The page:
What are the disadvantages of hybrid teams?

Managing a hybrid workforce requires awareness of the pitfalls of remote work as well as the unique pitfalls of combining virtual and in-office teams. Having a split team threatens to actually split your team. With different needs and resource availability, hybrid teams pose unique challenges for managers.

The water cooler socialization, team lunches, and informal office friendships are critical for team well-being and culture building. By missing out on that, remote workers on hybrid teams may feel isolated and alienated. Remote team members may also face a struggle with balancing work and home life. According to, 69% of workers are experiencing burn-out symptoms while working from home.

How do I measure employee engagement on a hybrid in-person/virtual team?

In the office, leaders have many ways of assessing their team morale. Gauging the temperature of a room is something we do naturally. Observing someone slumped over their desk is a clear sign they are unhappy. Assessing subtle clues like body language is not possible with remote workers.

To address this disparity, managers must take extra steps to assess their hybrid team’s level of engagement. Creating a Remote Employee Resource Group creates a place for virtual workers to connect and gather support resources. Additionally, being aware of and actively combating distance bias can further ensure that remote employees are fully integrated and engaged in the team’s activities.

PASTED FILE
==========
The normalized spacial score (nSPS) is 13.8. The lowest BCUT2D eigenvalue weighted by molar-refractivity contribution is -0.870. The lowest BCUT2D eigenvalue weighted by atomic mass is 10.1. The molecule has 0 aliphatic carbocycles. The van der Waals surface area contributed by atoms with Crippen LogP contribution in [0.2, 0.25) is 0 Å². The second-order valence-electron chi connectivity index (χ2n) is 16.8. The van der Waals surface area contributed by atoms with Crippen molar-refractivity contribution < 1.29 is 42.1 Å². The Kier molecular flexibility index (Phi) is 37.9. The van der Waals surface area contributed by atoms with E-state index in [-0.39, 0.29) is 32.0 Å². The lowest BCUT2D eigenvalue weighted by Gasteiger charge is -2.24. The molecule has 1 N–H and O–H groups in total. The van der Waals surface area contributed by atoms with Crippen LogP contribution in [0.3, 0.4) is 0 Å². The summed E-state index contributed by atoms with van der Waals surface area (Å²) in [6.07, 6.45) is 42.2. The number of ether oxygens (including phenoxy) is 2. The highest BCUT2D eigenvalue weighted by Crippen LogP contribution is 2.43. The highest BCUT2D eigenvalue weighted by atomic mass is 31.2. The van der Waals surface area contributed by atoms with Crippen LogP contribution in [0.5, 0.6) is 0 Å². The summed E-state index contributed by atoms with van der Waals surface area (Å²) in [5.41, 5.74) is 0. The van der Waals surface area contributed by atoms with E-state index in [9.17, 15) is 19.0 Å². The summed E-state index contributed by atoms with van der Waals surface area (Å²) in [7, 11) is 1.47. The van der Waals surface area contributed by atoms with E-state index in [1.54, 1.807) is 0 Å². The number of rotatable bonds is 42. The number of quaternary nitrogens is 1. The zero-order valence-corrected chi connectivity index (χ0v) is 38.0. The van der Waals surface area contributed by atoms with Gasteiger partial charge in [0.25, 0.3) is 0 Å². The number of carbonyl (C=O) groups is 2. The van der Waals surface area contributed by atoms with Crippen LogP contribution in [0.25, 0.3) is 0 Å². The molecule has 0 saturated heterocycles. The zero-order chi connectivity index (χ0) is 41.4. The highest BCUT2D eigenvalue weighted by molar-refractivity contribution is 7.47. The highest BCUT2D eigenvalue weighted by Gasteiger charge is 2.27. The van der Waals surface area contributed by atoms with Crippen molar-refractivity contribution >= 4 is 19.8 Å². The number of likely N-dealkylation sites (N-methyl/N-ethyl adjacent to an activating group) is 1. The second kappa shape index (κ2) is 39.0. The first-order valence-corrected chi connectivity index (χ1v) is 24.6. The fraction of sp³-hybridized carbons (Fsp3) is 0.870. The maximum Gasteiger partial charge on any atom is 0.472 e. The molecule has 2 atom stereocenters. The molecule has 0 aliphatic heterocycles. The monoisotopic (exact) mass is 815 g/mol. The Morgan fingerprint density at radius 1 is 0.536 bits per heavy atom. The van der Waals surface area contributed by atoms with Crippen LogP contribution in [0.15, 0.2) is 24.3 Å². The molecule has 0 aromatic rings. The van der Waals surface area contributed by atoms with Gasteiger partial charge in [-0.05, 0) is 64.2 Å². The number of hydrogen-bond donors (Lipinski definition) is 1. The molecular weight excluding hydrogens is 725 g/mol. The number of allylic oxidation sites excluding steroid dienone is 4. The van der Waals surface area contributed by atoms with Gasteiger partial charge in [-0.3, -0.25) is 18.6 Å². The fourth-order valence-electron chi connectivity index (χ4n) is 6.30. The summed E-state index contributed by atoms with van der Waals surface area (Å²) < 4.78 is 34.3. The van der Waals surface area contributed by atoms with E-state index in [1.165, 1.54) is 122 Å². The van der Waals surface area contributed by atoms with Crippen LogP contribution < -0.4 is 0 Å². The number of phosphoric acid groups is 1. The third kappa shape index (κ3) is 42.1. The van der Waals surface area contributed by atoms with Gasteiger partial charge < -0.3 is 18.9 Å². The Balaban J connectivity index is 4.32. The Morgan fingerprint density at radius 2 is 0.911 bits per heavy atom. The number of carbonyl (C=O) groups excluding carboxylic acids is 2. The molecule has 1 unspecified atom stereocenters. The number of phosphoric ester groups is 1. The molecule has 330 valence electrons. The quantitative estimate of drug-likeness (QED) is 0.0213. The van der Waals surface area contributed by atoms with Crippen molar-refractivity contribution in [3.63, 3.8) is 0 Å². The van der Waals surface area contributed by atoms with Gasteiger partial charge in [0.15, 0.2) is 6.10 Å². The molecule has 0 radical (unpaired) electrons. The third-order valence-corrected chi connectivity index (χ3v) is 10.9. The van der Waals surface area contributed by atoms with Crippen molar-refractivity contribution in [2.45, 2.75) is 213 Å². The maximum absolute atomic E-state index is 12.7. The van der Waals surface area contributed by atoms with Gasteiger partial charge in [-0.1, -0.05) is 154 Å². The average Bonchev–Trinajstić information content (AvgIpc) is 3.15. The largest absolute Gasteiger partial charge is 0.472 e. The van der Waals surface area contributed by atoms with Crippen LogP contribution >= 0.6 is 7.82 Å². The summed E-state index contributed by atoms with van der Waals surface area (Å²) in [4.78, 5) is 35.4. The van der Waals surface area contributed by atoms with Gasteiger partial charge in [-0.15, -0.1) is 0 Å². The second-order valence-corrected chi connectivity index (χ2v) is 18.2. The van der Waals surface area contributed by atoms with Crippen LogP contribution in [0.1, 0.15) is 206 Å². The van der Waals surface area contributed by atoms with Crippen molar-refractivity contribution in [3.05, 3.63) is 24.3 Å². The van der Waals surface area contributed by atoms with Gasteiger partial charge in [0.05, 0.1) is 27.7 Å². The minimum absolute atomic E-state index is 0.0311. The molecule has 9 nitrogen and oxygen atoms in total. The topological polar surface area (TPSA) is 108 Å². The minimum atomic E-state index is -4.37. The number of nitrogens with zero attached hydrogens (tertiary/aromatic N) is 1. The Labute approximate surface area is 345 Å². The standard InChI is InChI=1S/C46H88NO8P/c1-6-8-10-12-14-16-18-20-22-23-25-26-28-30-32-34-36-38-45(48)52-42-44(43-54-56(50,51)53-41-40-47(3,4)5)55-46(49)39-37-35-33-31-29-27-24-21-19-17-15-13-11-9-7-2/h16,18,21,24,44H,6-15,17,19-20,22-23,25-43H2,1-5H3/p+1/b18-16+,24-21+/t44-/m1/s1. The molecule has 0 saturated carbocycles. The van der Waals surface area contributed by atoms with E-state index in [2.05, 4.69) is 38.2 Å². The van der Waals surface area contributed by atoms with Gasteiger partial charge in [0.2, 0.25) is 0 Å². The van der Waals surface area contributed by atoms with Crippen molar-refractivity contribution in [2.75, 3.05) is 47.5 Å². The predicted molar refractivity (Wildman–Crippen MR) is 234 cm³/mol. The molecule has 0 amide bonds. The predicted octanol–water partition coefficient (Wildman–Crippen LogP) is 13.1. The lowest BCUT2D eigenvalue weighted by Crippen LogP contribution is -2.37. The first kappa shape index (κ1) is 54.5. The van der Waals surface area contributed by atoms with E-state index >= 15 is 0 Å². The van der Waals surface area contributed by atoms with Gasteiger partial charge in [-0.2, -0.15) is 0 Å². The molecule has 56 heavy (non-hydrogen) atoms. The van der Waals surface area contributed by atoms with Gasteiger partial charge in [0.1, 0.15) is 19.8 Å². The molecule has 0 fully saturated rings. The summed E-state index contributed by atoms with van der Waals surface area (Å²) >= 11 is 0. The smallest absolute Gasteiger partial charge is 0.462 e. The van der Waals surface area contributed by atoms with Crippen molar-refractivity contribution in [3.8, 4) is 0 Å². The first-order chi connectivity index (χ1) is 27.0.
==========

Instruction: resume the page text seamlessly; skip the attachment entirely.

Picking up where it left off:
Managers may also look to conduct a regular engagement survey using a metric like the eNPS (Employee Net Promotor Score) question. Beyond driving profits and business objectives, eNPS measures how leaders are doing in their most important job function: providing purpose and rewarding, meaningful work for all their employees. Consistent and measurable engagement feedback helps leaders maintain the well-being of every team member.

How do I monitor my hybrid team’s productivity without micromanaging?

In-person coworking makes it pretty easy to ask someone where they stand with progress on key tasks and goals. You just need to walk over and ask them. Facilitating this connection while in a hybrid work setup is more complicated.

Leaders must ensure workers are measured by the outcomes of their work and not on the superficial perception of effort like time spent at a desk. While the former drives business success, the latter will create unequal outcomes on a hybrid team.

How do I ensure my hybrid team stays connected?

Successful communication on hybrid teams requires everyone understands guidelines for how to communicate and when. The same essential information must be shared with both virtual and in-person team members. Properly using asynchronous and synchronous communication can help managers communicate effectively to all team members.

Adopting a practice like a daily standup provides a forum for all employees to connect and share their work. Regular communication rhythms must prioritize the inclusion of remote workers.